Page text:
What they found will surprise nary an avid baseball fanatic. Once a second pitcher retaliates by plunking a batter from the team that first hit their teammate with a pitch, the incident is perceived as “legitimate justification” and the conflict subsides. Game-within-a-game over. Nobody else gets plunked.

Some other findings: 

  • The initial HBP occurs most commonly in the fifth inning, around the game’s 42nd at-bat.
  • The retaliatory HBP comes in the sixth inning, around the 54th at-bat.
  • A pitcher is more likely to retaliate on behalf of a teammate if both he and his plunked teammate come from a country other than the U.S. (However, foreign-born pitchers — probably due to empathy for each other’s “outsider” status — are less likely to plunk a fellow foreign-born player.)
  • A pitcher is more likely to target a fellow former collegian for reprisal. (Rivals from competing schools, the co-authors wondered? That would underscore the behavioral perception of “out-group” vs. “in-group.”)
  • Winning teams and home teams are more likely to plunk in retaliation. Better paid pitchers are, too.
  • Former teammates are less likely to be involved in a plunking.

That last finding is where a true everyday benefit scratches its place in the batter’s box of the business realm. Businesses often promote or cycle employees through their departments and organizations, building camaraderie and shared experiences. In other words, such moves are team-building and conflict-sturdy.

“Industries characterized by greater professional mobility may prove less susceptible to escalation; the broader scope of personal relationships may dampen motives for vicarious retribution,” the co-authors write.

Bottom concluded: “We found that the more diverse teams performed better and pitchers on those teams were more likely to engage in vicarious retribution on behalf of a teammate. Given prior work on cohesiveness of teams in industry, we expected that greater diversity might limit this kind of retribution but found that wasn’t true. The best teams appear to be adept at managing diversity and the willingness of veteran pitchers to take this kind of action on behalf of a teammate may be one aspect of that.”

So … play business.

Zhang’s work is supported in part by the National Natural Science Foundation of China [Grants Nos. 72072035 and 71832002].

Photo: Benches empty, but no brawl erupts in a 2008 game between the St. Louis Cardinals and Cincinnati Reds in Busch Stadium. (Shutterstock)

Too much milk gets pitched, something that was an issue long before these pandemic times of global food insecurity. One of every three gallons of milk was estimated to go to waste in America, according to U.S. Department of Agriculture data from the previous decade. A group of scientists, including one now at Washington University in St. Louis, used mathematical models to integrate knowledge from multiple disciplines — milk production and processing, microbiology and supply chain — thereby striving to attack a centuries-old problem: spoiled milk.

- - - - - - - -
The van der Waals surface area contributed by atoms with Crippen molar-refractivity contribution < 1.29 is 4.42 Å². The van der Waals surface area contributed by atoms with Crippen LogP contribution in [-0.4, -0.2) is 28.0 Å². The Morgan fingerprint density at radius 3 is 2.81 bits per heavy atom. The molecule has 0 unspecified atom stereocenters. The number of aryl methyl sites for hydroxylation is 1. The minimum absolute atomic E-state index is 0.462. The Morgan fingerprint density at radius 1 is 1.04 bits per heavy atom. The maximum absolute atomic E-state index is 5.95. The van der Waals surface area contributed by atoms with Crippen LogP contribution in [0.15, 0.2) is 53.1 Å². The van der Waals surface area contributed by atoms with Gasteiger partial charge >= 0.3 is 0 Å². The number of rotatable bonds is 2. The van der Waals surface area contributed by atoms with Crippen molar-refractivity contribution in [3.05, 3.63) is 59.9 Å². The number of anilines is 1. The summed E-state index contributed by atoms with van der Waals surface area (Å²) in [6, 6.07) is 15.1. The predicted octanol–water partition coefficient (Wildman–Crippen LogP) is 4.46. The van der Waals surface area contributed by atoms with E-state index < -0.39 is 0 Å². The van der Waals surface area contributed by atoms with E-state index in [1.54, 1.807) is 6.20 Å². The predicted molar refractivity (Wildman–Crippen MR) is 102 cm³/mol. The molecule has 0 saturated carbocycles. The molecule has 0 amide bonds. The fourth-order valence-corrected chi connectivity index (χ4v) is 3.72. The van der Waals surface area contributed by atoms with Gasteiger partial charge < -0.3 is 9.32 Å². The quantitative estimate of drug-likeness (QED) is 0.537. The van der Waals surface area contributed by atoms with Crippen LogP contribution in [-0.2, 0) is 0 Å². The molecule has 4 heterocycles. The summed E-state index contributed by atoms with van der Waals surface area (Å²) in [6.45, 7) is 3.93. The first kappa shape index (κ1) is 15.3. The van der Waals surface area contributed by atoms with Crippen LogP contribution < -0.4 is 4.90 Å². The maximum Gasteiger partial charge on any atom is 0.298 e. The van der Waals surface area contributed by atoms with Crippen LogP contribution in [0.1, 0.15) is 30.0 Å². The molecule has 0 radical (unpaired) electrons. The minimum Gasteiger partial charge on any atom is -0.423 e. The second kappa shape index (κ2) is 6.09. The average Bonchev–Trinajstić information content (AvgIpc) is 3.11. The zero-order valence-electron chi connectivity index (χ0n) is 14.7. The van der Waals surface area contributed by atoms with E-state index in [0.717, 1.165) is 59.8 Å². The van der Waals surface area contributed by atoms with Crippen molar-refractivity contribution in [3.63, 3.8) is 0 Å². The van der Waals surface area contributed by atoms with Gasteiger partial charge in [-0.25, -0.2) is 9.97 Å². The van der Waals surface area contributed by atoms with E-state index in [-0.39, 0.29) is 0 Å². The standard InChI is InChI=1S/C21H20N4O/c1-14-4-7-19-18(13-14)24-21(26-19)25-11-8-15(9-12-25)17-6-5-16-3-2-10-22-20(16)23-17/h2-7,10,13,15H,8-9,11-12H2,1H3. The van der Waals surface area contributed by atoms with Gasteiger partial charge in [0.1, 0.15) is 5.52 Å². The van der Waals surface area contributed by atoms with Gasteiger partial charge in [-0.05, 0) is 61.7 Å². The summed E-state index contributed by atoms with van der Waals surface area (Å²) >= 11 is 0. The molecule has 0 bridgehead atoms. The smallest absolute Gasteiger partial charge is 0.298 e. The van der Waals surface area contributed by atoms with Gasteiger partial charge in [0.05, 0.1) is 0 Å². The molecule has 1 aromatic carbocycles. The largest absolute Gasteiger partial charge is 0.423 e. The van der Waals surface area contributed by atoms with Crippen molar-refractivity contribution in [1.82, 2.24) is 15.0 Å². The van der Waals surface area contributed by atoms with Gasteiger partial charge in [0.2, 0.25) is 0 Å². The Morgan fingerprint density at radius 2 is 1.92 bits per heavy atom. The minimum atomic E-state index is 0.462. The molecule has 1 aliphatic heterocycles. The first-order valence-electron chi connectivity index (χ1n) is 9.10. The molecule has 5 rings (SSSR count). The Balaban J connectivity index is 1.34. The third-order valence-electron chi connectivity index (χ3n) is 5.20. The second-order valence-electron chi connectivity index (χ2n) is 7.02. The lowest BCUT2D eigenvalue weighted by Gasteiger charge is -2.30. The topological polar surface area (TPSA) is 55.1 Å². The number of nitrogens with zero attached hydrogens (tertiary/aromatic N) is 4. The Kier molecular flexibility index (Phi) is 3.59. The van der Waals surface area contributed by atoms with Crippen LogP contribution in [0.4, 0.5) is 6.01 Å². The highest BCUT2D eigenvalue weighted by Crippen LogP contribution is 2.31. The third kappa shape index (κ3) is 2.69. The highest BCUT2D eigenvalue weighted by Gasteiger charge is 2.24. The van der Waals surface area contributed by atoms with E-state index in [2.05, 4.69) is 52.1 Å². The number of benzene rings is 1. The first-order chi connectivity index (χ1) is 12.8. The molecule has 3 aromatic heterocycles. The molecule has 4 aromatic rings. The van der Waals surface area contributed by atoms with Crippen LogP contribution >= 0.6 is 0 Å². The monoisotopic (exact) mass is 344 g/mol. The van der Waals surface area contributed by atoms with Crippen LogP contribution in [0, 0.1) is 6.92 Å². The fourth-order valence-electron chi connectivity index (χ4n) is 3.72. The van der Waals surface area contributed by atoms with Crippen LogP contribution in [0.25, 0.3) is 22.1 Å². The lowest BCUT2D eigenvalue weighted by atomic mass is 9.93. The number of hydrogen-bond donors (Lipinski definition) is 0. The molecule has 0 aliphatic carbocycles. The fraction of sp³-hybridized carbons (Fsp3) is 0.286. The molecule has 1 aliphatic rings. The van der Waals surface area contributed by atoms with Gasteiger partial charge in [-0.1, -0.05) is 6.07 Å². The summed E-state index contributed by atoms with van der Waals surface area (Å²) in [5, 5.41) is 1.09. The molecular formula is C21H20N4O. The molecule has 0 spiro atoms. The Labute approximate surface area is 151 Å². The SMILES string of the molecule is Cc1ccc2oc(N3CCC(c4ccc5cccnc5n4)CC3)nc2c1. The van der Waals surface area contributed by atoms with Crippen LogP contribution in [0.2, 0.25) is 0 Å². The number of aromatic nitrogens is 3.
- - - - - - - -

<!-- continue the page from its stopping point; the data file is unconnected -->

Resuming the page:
Their research, in particular, found two main strategies that could be used at the beginning of the milk supply chain – on the farm and in the processing plant — to prevent psychrotolerant (cold-growing,) spore-forming bacteria from contaminating and prematurely spoiling milk:

  1. Premium payments such as bonuses (or penalties) based on lower (or higher) spoiling bacteria counts in raw milk;
  2. Investing in spore-reduction technologies at the processing level.

Their study, concluding that enacting both strategies could improve some milk shelf life anywhere between a half-day to 13 days, was published July 8 in one of the Frontiers journals, Frontiers in Sustainable Food Systems.

“In general, I would say that this is not a one-prescription-for-all problem,” said Forough Enayaty Ahangar, a newly arrived lecturer in supply chain optimization at the Olin Business School. “The results of our optimization models demonstrate that optimal combination of interventions is highly dependent on characteristics of each individual dairy processor. These characteristics include the volume of processed milk and the quality of supplied raw milk. Therefore, our optimization models provide novel decision tools from which individual processors can benefit and determine the best strategy for their facility.”

Enayaty Ahangar

At the intersection of food science, population and veterinary medicine, and supply chain sit bottles of milk, creating a worldwide problem the longer they sit. So Enayaty Ahangar teamed with researchers at her previous institution — Sarah Murphy, Nicole Martin, Martin Wiedmann and senior author Renata Ivanek at Cornell University — to test the strategies via modeling.  

This study targeted the problem of premature spoilage of milk caused by bacteria — Bacillus sp. and Paenibacillus sp. ­— which enter raw milk on farms and whose hardy spores can survive pasteurization. (There is an alternative pasteurization, but it costs more and consumers complain about the milk taste after undergoing the higher temperatures utilized.)

Comparing their findings with Agriculture Department data from 24 states and based on a cow producing 64 pounds or 15 half-gallons of milk per day, the team ran 24 case studies — or generated instances, as they called them — looking at processor size, the number of milk producers in the supply chain and the planning horizon, meaning five and 10 years down the road.

Premium payments, or production-level interventions

Farmers should be encouraged to implement fixes and improve processes from the get-go — starting with milk from the cow’s udders — if they are rewarded for consistent high-quality milk in terms of spore-forming spoilage bacteria contamination and penalized for low-quality milk.